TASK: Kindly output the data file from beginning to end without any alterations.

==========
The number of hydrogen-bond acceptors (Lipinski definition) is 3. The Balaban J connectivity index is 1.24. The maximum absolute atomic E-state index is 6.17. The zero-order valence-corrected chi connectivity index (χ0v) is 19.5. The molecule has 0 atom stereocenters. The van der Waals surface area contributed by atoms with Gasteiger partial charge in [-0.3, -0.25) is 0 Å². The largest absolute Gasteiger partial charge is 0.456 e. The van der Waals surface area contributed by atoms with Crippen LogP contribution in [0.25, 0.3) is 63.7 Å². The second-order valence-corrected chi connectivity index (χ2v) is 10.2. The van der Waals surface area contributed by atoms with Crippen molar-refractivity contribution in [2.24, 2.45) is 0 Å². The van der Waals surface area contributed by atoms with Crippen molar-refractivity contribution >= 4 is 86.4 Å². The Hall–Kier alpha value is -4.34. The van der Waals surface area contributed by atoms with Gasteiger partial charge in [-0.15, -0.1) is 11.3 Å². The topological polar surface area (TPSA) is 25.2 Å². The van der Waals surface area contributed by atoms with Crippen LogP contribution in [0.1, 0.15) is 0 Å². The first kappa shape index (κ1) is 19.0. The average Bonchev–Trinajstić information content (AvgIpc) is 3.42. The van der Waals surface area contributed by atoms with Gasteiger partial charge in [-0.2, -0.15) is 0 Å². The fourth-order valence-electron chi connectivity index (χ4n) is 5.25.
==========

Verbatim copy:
The number of hydrogen-bond acceptors (Lipinski definition) is 3. The Balaban J connectivity index is 1.24. The maximum absolute atomic E-state index is 6.17. The zero-order valence-corrected chi connectivity index (χ0v) is 19.5. The molecule has 0 atom stereocenters. The van der Waals surface area contributed by atoms with Gasteiger partial charge in [-0.3, -0.25) is 0 Å². The largest absolute Gasteiger partial charge is 0.456 e. The van der Waals surface area contributed by atoms with Crippen LogP contribution in [0.25, 0.3) is 63.7 Å². The second-order valence-corrected chi connectivity index (χ2v) is 10.2. The van der Waals surface area contributed by atoms with Crippen molar-refractivity contribution in [2.24, 2.45) is 0 Å². The van der Waals surface area contributed by atoms with Crippen molar-refractivity contribution >= 4 is 86.4 Å². The Hall–Kier alpha value is -4.34. The van der Waals surface area contributed by atoms with Gasteiger partial charge in [-0.15, -0.1) is 11.3 Å². The topological polar surface area (TPSA) is 25.2 Å². The van der Waals surface area contributed by atoms with Crippen LogP contribution in [0.1, 0.15) is 0 Å². The first kappa shape index (κ1) is 19.0. The average Bonchev–Trinajstić information content (AvgIpc) is 3.42. The van der Waals surface area contributed by atoms with Gasteiger partial charge in [-0.2, -0.15) is 0 Å². The fourth-order valence-electron chi connectivity index (χ4n) is 5.25.